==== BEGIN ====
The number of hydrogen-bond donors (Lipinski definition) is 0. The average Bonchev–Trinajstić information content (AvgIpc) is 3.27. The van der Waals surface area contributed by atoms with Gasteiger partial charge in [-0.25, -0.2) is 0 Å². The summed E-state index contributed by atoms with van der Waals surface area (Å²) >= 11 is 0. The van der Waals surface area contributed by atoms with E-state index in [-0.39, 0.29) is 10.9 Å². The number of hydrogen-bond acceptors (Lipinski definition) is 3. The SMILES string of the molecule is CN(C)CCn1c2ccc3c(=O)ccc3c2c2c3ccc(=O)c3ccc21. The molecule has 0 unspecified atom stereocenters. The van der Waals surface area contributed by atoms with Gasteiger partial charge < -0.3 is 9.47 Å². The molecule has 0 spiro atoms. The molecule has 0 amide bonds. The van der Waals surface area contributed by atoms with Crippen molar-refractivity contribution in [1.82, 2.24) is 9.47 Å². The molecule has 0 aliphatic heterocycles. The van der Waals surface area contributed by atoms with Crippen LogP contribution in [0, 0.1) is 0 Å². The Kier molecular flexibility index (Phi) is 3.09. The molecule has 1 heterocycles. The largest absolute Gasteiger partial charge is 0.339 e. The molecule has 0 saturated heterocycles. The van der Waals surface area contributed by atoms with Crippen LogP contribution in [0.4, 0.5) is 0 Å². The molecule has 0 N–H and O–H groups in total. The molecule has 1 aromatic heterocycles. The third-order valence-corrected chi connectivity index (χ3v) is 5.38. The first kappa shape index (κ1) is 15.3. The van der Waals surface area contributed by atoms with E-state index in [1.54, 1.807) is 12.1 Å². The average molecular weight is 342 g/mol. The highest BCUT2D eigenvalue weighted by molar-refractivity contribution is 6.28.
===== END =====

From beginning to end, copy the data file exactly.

The number of hydrogen-bond donors (Lipinski definition) is 0. The average Bonchev–Trinajstić information content (AvgIpc) is 3.27. The van der Waals surface area contributed by atoms with Gasteiger partial charge in [-0.25, -0.2) is 0 Å². The summed E-state index contributed by atoms with van der Waals surface area (Å²) >= 11 is 0. The van der Waals surface area contributed by atoms with E-state index in [-0.39, 0.29) is 10.9 Å². The number of hydrogen-bond acceptors (Lipinski definition) is 3. The SMILES string of the molecule is CN(C)CCn1c2ccc3c(=O)ccc3c2c2c3ccc(=O)c3ccc21. The molecule has 0 unspecified atom stereocenters. The van der Waals surface area contributed by atoms with Gasteiger partial charge < -0.3 is 9.47 Å². The molecule has 0 spiro atoms. The molecule has 0 amide bonds. The van der Waals surface area contributed by atoms with Crippen molar-refractivity contribution in [1.82, 2.24) is 9.47 Å². The molecule has 0 aliphatic heterocycles. The van der Waals surface area contributed by atoms with Crippen LogP contribution in [0, 0.1) is 0 Å². The Kier molecular flexibility index (Phi) is 3.09. The molecule has 1 heterocycles. The largest absolute Gasteiger partial charge is 0.339 e. The molecule has 0 saturated heterocycles. The van der Waals surface area contributed by atoms with Crippen LogP contribution in [0.4, 0.5) is 0 Å². The molecule has 0 N–H and O–H groups in total. The molecule has 1 aromatic heterocycles. The third-order valence-corrected chi connectivity index (χ3v) is 5.38. The first kappa shape index (κ1) is 15.3. The van der Waals surface area contributed by atoms with E-state index in [1.54, 1.807) is 12.1 Å². The average molecular weight is 342 g/mol. The highest BCUT2D eigenvalue weighted by molar-refractivity contribution is 6.28.